Pin A31, Ain8, is used to monitor the output of any of the clock signals generated in the CCD controller. Each of the SDSU2 Clock Generation boards has the ability to, via software, monitor any of its clock lines and pass it to a SMB coax connector on the front of the board. We route the coaxes to the Utility Support board and apply them to a analog multiplexer. By setting the CCD Select lines to the proper values, clock board outputs can monitored via this pin. Again, in the case of ESI, only one clock board is used and the CCD Select lines are left such that the correct board is always read.
Pin A32, Ain6, is used to read back a second temperature diode if used. In the case of ESI, it is not used.
Pin C1 is used to route the +16V supply voltage to the SDSU Utility board.
Pin C2 through C4, Din5 through Din7, are not used at this time.
Pins C5 through C9, Din0 through Din4, are used to read back the status of the shutter and it's blades. The ESI shutter is made up of two blades that move in and out of the beam. See the EL-1183 write-up in the ESI Spectrograph manual for details.
Pins C10 through C16 are not used.
Pin C17, Din8, is used to monitor the state of the analog switches. This signal is generated on the Power Monitor board.
Pin C18 is a ground
Pins C19 and C20 are serial data inputs. We do not use these lines. C21 has no connection.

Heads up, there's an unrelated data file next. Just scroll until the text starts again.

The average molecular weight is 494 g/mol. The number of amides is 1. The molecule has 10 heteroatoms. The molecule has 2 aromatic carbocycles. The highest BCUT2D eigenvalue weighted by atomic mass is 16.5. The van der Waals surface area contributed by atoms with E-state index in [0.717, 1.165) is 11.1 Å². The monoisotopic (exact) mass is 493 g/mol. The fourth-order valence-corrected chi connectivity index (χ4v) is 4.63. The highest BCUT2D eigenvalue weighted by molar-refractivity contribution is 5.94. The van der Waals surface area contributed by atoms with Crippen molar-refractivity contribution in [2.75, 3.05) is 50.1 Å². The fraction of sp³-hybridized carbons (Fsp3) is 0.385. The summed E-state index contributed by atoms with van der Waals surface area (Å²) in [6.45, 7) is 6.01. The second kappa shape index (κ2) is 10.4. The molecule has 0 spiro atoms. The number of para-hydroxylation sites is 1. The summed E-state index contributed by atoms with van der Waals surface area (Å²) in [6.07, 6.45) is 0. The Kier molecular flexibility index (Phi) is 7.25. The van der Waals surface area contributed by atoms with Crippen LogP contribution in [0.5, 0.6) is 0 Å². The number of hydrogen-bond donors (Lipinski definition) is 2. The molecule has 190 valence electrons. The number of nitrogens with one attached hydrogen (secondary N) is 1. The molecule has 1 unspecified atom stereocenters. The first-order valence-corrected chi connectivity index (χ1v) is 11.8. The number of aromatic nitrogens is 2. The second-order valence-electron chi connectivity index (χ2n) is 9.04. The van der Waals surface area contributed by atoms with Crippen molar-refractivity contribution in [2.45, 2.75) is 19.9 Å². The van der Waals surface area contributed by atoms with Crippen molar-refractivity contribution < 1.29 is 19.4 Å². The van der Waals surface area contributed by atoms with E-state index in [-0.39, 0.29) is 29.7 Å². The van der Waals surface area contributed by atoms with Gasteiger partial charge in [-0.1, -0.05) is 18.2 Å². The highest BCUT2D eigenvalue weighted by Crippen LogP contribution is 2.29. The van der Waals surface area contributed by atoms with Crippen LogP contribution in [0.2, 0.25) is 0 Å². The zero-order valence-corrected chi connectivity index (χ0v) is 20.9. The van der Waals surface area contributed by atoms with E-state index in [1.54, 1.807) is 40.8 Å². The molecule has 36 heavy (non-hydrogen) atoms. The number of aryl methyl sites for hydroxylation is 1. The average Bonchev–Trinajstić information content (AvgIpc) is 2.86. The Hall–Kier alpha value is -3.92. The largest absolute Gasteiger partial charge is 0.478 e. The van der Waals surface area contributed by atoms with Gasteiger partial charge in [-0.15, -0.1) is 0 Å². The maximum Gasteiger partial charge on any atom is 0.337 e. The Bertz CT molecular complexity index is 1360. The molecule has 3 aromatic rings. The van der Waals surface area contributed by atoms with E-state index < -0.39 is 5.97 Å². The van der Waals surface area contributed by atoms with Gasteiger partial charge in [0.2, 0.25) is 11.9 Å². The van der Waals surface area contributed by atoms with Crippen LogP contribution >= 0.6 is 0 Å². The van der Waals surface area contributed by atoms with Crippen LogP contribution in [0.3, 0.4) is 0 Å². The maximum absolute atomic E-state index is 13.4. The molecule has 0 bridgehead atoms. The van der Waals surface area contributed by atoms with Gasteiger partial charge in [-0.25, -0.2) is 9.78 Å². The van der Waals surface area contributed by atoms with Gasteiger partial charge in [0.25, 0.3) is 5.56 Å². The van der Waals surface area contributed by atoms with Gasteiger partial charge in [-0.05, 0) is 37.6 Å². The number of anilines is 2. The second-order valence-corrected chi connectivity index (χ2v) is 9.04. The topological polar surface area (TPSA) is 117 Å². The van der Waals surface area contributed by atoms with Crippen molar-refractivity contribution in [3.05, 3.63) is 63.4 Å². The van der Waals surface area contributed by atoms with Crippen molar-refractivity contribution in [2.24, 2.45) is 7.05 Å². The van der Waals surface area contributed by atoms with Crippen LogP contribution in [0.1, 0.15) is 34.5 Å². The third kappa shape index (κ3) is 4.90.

Pin C22, SHUTTER, is the shutter control signal. When high, the shutter is open and when low the shutter is closed. This signal is routed out to the EL-3195 Power and Miscellaneous Signal board and then out to the EL-1183 Shutter Controller.
Pin C23 is a ground.
Pins C24 and C25, Aout1 and Aout0, are heater outputs. The SDSU Utility board uses these lines to warm up a heater resistor in the dewar to regulate the temperature. Only Aout0 is used in ESI.
Pin C26 is a ground.
Pins C27 through C29 are analog inputs that are not used at this time.
Pin C30, Ain9, is used to read in the level of the bias voltage that is selected via the Bias Select lines.
Pin C31 is an analog input that is not used at this time.
Pin C32, Ain5, is used to read back the temperature diode that is mounted inside the dewar near the CCD.
Clock Board Signal Assignments, EL-3271
In the above table are the signal assignments for the signals coming from the SDSU2 Clock Generation board. Facing out the front of board is a DB-37 that contains the 24 clock signals, 11 grounds, and connections for the +12 volt and -12 volt supplies on the clock board. We do not connect to the +/-12V lines. Because the CCD only requires 12 clock lines, the 24 clocks are broken up into two sets of 12 each. Column 1 provides the pin number of the DB-37 connector for each signal. The labels in column 2 are the SDSU2 generic clock designations. Column 3 maps the SDSU2 designations into the Lick nomenclature. Column 4 tells which of two possible CCDs that each signal is routed to. The code column is provided for the programming staff. Columns six and seven show the ground and power pins.
For ESI, only the signals designated as CCD 1 in the CCD NUMBER column are used. These include enough signals for either one or two amplifier operation. The parallel clocks as well as SERIAL PHASE#3 are common to both amplifiers, often thought as half of the chip. SUMMING WELL(A), SERIAL PHASE#1(A), SERIAL PHASE#2(A), and RESET GATE(A) are unique to each half of the device.
Video Board Signal Assignments, EL-3282